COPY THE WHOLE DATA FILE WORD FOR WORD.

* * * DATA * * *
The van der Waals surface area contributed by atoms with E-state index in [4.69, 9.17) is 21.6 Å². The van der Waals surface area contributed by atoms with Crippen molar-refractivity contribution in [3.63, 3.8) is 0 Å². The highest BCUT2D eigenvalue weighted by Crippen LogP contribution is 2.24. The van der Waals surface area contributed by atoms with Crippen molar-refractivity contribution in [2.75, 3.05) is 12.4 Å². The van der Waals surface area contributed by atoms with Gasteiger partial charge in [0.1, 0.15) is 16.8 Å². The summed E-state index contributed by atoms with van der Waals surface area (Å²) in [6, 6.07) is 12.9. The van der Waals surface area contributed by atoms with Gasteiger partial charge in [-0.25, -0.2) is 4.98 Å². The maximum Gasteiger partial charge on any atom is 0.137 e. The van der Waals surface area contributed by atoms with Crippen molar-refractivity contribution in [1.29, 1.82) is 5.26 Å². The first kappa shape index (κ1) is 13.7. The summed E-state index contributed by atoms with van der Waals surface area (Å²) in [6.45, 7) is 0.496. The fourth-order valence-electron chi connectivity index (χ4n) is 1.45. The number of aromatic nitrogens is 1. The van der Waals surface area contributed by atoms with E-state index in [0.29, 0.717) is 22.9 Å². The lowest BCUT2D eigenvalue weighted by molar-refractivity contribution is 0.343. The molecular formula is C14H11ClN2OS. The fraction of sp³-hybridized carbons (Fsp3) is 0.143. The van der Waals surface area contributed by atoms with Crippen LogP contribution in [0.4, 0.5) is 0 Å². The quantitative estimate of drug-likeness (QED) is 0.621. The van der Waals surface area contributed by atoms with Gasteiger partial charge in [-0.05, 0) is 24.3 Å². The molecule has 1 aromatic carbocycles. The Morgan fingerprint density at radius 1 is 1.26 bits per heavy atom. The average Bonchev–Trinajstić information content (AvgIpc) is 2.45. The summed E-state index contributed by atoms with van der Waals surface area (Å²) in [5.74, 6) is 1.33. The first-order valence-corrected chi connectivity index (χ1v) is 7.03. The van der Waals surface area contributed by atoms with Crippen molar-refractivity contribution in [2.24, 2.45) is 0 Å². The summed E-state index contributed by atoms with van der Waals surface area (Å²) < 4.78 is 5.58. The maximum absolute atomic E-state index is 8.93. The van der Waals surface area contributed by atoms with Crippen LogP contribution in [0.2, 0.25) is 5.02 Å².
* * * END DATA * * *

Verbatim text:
The van der Waals surface area contributed by atoms with E-state index in [4.69, 9.17) is 21.6 Å². The van der Waals surface area contributed by atoms with Crippen molar-refractivity contribution in [3.63, 3.8) is 0 Å². The highest BCUT2D eigenvalue weighted by Crippen LogP contribution is 2.24. The van der Waals surface area contributed by atoms with Crippen molar-refractivity contribution in [2.75, 3.05) is 12.4 Å². The van der Waals surface area contributed by atoms with Gasteiger partial charge in [0.1, 0.15) is 16.8 Å². The summed E-state index contributed by atoms with van der Waals surface area (Å²) in [6, 6.07) is 12.9. The van der Waals surface area contributed by atoms with Gasteiger partial charge in [-0.25, -0.2) is 4.98 Å². The maximum Gasteiger partial charge on any atom is 0.137 e. The van der Waals surface area contributed by atoms with Crippen molar-refractivity contribution in [1.29, 1.82) is 5.26 Å². The first kappa shape index (κ1) is 13.7. The summed E-state index contributed by atoms with van der Waals surface area (Å²) in [6.45, 7) is 0.496. The fourth-order valence-electron chi connectivity index (χ4n) is 1.45. The number of aromatic nitrogens is 1. The van der Waals surface area contributed by atoms with E-state index in [0.29, 0.717) is 22.9 Å². The lowest BCUT2D eigenvalue weighted by molar-refractivity contribution is 0.343. The molecular formula is C14H11ClN2OS. The fraction of sp³-hybridized carbons (Fsp3) is 0.143. The van der Waals surface area contributed by atoms with Crippen LogP contribution in [0.4, 0.5) is 0 Å². The quantitative estimate of drug-likeness (QED) is 0.621. The van der Waals surface area contributed by atoms with Gasteiger partial charge in [-0.05, 0) is 24.3 Å². The molecule has 1 aromatic carbocycles. The Morgan fingerprint density at radius 1 is 1.26 bits per heavy atom. The average Bonchev–Trinajstić information content (AvgIpc) is 2.45. The summed E-state index contributed by atoms with van der Waals surface area (Å²) in [5.74, 6) is 1.33. The first-order valence-corrected chi connectivity index (χ1v) is 7.03. The van der Waals surface area contributed by atoms with Crippen molar-refractivity contribution in [2.24, 2.45) is 0 Å². The summed E-state index contributed by atoms with van der Waals surface area (Å²) < 4.78 is 5.58. The maximum absolute atomic E-state index is 8.93. The van der Waals surface area contributed by atoms with Crippen LogP contribution in [0.2, 0.25) is 5.02 Å².